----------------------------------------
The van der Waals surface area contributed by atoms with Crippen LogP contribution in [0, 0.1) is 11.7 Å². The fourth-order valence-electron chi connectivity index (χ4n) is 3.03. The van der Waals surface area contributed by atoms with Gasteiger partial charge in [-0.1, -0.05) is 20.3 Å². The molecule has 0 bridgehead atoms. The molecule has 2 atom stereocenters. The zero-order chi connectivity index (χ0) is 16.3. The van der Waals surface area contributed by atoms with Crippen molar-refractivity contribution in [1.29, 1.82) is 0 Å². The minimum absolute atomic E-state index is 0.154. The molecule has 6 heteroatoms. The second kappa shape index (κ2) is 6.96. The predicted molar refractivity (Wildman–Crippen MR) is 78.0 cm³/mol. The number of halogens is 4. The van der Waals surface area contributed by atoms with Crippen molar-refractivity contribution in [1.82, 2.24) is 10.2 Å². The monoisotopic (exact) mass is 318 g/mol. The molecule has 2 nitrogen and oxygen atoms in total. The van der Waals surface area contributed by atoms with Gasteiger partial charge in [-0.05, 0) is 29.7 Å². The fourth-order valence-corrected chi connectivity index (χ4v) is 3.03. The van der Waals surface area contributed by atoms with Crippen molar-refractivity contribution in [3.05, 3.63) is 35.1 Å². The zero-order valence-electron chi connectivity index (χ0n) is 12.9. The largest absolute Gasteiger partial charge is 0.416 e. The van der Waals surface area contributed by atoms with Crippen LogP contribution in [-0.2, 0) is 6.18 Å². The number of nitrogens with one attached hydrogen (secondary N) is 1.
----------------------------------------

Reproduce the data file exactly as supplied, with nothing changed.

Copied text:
The van der Waals surface area contributed by atoms with Crippen LogP contribution in [0, 0.1) is 11.7 Å². The fourth-order valence-electron chi connectivity index (χ4n) is 3.03. The van der Waals surface area contributed by atoms with Gasteiger partial charge in [-0.1, -0.05) is 20.3 Å². The molecule has 0 bridgehead atoms. The molecule has 2 atom stereocenters. The zero-order chi connectivity index (χ0) is 16.3. The van der Waals surface area contributed by atoms with Crippen molar-refractivity contribution in [1.29, 1.82) is 0 Å². The minimum absolute atomic E-state index is 0.154. The molecule has 6 heteroatoms. The second kappa shape index (κ2) is 6.96. The predicted molar refractivity (Wildman–Crippen MR) is 78.0 cm³/mol. The number of halogens is 4. The van der Waals surface area contributed by atoms with Crippen molar-refractivity contribution in [1.82, 2.24) is 10.2 Å². The monoisotopic (exact) mass is 318 g/mol. The molecule has 2 nitrogen and oxygen atoms in total. The van der Waals surface area contributed by atoms with Gasteiger partial charge in [-0.05, 0) is 29.7 Å². The fourth-order valence-corrected chi connectivity index (χ4v) is 3.03. The van der Waals surface area contributed by atoms with Crippen molar-refractivity contribution in [3.05, 3.63) is 35.1 Å². The zero-order valence-electron chi connectivity index (χ0n) is 12.9. The largest absolute Gasteiger partial charge is 0.416 e. The van der Waals surface area contributed by atoms with Crippen LogP contribution in [-0.2, 0) is 6.18 Å². The number of nitrogens with one attached hydrogen (secondary N) is 1.